General tips:

  • Take advantage of natural light. Avoid your built-in flash at all costs. It creates unnatural reflections and glare.
Julie Andrews, The Gourmet RD
Apple Fritter Mascarpone Shortcake, Julie Andrews, The Gourmet RD
  • Avoid camera slanting. Keep the lines in your photo as straight as possible.
  • Play with angles. For example, pizza generally looks better photographed from straight above and a loaded, layered sandwich is best at eye-level.
Maple Baked Cashews, Dani Bruflodt, Thyme is Honey


  • Follow the rule of thirds. Imagine your photo frame is divided into two vertical and two horizontal lines, forming a nine square grid. Place your main subjects along these lines or at these intersections.
Rhubarb Hazelnut Scones, Vicky Cassidy, Things I Made Today
  • Props: Scout out thrift stores for vintage handkerchiefs or utensils to add dimension to your photos.
Orange Cranberry Cake, Philia Kelnhofer, Sweet Phi
  • Trust the color wheel. Practice using complimentary colors in your photos.
Color Wheel
  • Add some garnish. Use condiments and toppings to spice up your photo (and your dish!)
Erin Clarke, Well Plated
White Chicken Chili, Erin Clarke, Well Plated
  • Only use clean accessories.
Abby Bayatpour, Heart of a Baker
Vegan Peanut Butter Pie, Abby Bayatpour, Heart of a Baker

Useful tools:

  • Reflectors/bounce cards: Buy foam boards from craft stores to bounce light back onto your plate or subject, lightening any dark spots. Play around with different board colors to brighten photos.
  • Tripod: Helps minimize photo blurring and captures crisp, clean photos.
  • DSLR camera: Smartphone photography continues to improve, but you can still take more control over your photos with a DSLR by using a variety of lenses and adjusting settings. Not sure which camera is right for your budget? Check out this guide from the Minimalist Baker.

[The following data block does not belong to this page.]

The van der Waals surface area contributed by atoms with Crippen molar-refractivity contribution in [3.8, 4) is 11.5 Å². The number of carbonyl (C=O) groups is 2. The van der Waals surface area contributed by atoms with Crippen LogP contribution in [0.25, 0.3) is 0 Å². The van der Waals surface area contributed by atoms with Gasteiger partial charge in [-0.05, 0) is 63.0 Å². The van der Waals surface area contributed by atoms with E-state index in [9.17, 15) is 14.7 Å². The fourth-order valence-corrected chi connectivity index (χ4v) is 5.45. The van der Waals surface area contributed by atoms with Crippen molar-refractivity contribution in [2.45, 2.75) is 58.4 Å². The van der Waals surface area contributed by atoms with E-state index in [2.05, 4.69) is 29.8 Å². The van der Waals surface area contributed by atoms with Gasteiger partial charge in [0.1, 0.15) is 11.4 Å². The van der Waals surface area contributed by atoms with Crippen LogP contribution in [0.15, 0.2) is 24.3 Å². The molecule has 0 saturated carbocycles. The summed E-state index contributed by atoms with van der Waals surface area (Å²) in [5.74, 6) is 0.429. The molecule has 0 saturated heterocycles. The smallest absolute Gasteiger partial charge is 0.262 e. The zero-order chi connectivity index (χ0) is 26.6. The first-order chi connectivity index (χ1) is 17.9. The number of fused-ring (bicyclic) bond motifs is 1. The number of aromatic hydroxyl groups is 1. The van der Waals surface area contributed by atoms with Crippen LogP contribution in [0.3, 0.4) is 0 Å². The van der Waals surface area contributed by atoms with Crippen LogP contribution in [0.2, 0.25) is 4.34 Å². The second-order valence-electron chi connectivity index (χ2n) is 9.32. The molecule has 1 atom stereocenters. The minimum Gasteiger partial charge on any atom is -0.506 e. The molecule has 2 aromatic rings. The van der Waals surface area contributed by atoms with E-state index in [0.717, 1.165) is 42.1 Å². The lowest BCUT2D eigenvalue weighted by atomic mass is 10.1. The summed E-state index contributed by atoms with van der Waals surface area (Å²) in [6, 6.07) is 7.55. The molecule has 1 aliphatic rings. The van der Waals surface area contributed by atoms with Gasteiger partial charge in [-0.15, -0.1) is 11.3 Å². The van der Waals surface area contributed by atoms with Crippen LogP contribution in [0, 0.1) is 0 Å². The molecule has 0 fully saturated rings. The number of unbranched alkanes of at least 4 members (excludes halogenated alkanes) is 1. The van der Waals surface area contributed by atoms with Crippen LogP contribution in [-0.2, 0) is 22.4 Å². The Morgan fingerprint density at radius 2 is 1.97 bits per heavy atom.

• Our member, Dani, from also has more equipment suggestions on her blog Thyme is Honey.

Let’s get technical

  • Shutter speed is the amount of time the shutter’s camera is open. Ideally, aim for a shutter speed of 1/80th. Definitly don’t stoop lower than 1/20th.
  • Aperture (f-stop) regulates the amount of light that enters the camera. Think of aperture like your pupils. The wider the aperture, the more light enters the frame (meaning a smaller f-stop). The narrower the aperture, the less light enters the frame (larger f-stop).
  • ISO measures your camera’s sensitivity to light. With a lower ISO, your camera is less sensitive to light, which generally helps you snap more crisp, detailed photos. With a higher ISO, your photos will be lighter, but also more grainy.
  • For more on manual camera settings, check out Andrew Scrivani’s New York Times blog.

Tips adapted from Cookie and Kate and Serious Eats.

Food Photography Tips

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